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Old 05-01-2010, 02:32 PM
 
Location: Lafayette, LA
245 posts, read 416,921 times
Reputation: 158
Quote:
Originally Posted by bustaduke View Post
I could tell you some stores about BF that would knock you socks off.


busta
Do tell....
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Old 05-01-2010, 03:08 PM
 
Location: Destrehan, Louisiana
2,192 posts, read 6,432,540 times
Reputation: 3629
Quote:
Originally Posted by Orestes View Post
Do tell....
No freakin way, even if I knew ya.
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Old 05-01-2010, 03:44 PM
 
Location: Lafayette, LA
245 posts, read 416,921 times
Reputation: 158
Quote:
Originally Posted by bustaduke View Post
No freakin way, even if I knew ya.


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Old 05-01-2010, 03:49 PM
 
Location: Lafayette, LA
245 posts, read 416,921 times
Reputation: 158
Oh, and more to the topic. I personally never experienced any hisses toward people that claim "Meh-tree" as home either.
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Old 05-02-2010, 06:25 AM
 
Location: New Orleans
42 posts, read 144,676 times
Reputation: 42
Quote:
Originally Posted by Orestes View Post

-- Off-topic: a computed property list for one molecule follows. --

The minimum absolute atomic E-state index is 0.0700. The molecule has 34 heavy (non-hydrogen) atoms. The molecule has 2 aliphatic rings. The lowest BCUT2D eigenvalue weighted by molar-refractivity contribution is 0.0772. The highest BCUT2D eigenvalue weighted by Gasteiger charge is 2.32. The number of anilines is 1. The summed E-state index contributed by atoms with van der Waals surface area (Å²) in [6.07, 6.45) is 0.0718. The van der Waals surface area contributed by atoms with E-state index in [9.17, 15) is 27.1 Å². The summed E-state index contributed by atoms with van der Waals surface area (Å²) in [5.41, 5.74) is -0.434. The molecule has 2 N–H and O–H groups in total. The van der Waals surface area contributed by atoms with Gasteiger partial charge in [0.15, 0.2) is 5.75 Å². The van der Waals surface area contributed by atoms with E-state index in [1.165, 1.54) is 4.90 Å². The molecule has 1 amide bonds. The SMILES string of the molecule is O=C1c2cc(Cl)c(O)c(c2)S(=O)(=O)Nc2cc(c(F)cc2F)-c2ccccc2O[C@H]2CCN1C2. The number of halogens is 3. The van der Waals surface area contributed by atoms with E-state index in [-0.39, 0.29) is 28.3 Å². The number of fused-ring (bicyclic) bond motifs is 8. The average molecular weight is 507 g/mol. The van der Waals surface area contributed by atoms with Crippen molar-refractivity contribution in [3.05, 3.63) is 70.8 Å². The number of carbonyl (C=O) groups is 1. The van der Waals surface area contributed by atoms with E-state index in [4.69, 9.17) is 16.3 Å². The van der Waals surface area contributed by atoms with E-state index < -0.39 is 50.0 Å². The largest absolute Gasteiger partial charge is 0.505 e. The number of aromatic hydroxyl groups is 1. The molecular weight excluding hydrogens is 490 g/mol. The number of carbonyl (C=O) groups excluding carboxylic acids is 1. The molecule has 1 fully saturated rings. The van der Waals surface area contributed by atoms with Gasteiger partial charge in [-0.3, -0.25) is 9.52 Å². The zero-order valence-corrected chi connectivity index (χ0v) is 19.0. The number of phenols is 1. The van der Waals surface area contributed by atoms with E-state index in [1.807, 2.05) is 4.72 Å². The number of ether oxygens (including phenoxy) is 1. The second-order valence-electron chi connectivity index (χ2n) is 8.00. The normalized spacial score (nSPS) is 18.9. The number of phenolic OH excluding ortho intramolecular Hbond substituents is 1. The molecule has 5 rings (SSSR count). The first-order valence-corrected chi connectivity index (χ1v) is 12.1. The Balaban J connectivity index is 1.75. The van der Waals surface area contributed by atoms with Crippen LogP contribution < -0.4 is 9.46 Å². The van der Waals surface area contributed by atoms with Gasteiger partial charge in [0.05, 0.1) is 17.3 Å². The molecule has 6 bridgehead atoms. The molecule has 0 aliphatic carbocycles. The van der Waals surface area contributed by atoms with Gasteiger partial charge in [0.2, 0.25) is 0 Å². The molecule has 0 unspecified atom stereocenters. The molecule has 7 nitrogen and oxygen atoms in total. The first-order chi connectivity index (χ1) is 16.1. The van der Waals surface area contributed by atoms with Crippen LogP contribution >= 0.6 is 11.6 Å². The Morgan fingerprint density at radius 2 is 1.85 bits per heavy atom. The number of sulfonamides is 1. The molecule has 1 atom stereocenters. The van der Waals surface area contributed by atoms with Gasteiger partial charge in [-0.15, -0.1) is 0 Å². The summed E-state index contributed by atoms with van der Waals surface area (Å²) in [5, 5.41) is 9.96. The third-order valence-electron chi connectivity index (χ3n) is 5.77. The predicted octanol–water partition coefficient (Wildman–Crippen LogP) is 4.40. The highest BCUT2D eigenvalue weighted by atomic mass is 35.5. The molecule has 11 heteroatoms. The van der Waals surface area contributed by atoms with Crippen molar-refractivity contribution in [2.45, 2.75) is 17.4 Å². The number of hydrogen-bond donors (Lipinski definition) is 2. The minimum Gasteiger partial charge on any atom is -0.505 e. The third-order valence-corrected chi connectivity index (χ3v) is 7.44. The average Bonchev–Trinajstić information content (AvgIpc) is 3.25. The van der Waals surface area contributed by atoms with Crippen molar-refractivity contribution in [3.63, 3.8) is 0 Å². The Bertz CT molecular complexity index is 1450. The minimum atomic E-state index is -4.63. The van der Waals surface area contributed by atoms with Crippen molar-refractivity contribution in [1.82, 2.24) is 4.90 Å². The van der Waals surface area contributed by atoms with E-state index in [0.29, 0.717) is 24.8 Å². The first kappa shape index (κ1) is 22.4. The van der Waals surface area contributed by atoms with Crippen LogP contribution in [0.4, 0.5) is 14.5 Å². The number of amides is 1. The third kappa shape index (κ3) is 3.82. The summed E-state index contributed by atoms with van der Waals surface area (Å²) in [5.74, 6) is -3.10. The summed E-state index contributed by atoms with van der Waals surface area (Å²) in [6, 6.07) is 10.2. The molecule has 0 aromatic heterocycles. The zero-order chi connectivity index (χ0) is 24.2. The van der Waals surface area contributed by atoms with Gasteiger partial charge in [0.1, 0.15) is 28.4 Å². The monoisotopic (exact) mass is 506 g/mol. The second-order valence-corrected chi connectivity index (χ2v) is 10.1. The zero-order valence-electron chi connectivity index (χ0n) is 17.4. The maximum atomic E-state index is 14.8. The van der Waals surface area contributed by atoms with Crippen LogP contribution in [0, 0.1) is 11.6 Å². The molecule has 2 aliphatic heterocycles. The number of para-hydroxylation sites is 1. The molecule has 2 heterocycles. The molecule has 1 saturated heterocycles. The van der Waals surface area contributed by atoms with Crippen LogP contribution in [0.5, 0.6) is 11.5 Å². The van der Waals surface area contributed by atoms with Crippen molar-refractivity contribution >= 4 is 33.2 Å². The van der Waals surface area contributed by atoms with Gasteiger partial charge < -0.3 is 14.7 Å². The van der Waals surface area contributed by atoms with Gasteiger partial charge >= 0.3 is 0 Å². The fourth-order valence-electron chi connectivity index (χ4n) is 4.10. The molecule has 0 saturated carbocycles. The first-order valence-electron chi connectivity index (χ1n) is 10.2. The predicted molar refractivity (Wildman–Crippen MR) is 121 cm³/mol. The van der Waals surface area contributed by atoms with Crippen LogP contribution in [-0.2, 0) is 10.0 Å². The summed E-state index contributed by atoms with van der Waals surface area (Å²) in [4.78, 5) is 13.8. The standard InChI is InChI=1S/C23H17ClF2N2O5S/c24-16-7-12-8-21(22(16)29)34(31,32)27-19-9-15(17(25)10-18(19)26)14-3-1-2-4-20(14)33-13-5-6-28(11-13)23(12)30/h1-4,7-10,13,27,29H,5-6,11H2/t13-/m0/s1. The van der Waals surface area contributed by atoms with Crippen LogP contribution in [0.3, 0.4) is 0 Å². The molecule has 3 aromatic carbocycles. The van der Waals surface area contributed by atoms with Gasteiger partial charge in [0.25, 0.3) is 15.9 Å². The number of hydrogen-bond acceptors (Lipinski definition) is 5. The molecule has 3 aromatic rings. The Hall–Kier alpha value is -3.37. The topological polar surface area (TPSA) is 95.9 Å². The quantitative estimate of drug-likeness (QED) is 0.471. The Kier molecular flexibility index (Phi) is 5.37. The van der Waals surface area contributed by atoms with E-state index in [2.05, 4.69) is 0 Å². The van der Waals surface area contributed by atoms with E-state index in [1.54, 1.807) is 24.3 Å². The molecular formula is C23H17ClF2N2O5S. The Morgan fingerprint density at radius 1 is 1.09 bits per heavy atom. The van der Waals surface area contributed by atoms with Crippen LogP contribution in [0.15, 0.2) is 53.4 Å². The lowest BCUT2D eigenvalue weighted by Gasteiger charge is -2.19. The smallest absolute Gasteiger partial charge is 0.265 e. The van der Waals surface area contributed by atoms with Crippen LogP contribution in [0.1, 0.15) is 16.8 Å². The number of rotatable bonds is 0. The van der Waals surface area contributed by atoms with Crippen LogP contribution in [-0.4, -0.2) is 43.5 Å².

I think BFHS is a poor example for any generalizations regarding the New Orleans public school system. While it is an exemplary school, especially when viewed relative to any other local public funded choices, it isn't an appropriate flag to wave to the vast majority of potential immigrants. A realistic expectation is that the majority, possibly the over-whelming majority, of new-comers have children that aren't exactly BFHS material. A school such as BF is aimed primarily toward children whose academic prowess falls into the far right side of the bell curve. Most children, those of most new-comers, will not fall within that portion of the curve. The truth is that most children will fall into the middle region of the curve. That portion, in my humble opinion, is poorly served by the remaining choices within the New Orleans public school system.

However, if you could site an example of a better choice, I'd be interested to read about it.

Side note: I generally enjoy your posts. However, I've noticed a tendency on your part, in this thread, to rely on appeals to authority rather than constructing your own logical arguments. I'm sure you have a reasonable argument to make for your perspective. But, simply referring your audience to suggested readings is poor form for proving a point. For example, I'll offer quotes from your article from US News below to support my own arguments above:

New-comers to the New Orleans area have a valid reason to be concerned about the available options for education. Many can't afford private schools. Others, choose public options even when finances aren't an obstacle. While some have children that could earn a place at a charter school, most don't. For those, New Orleans seemingly holds little promise. Thoughts?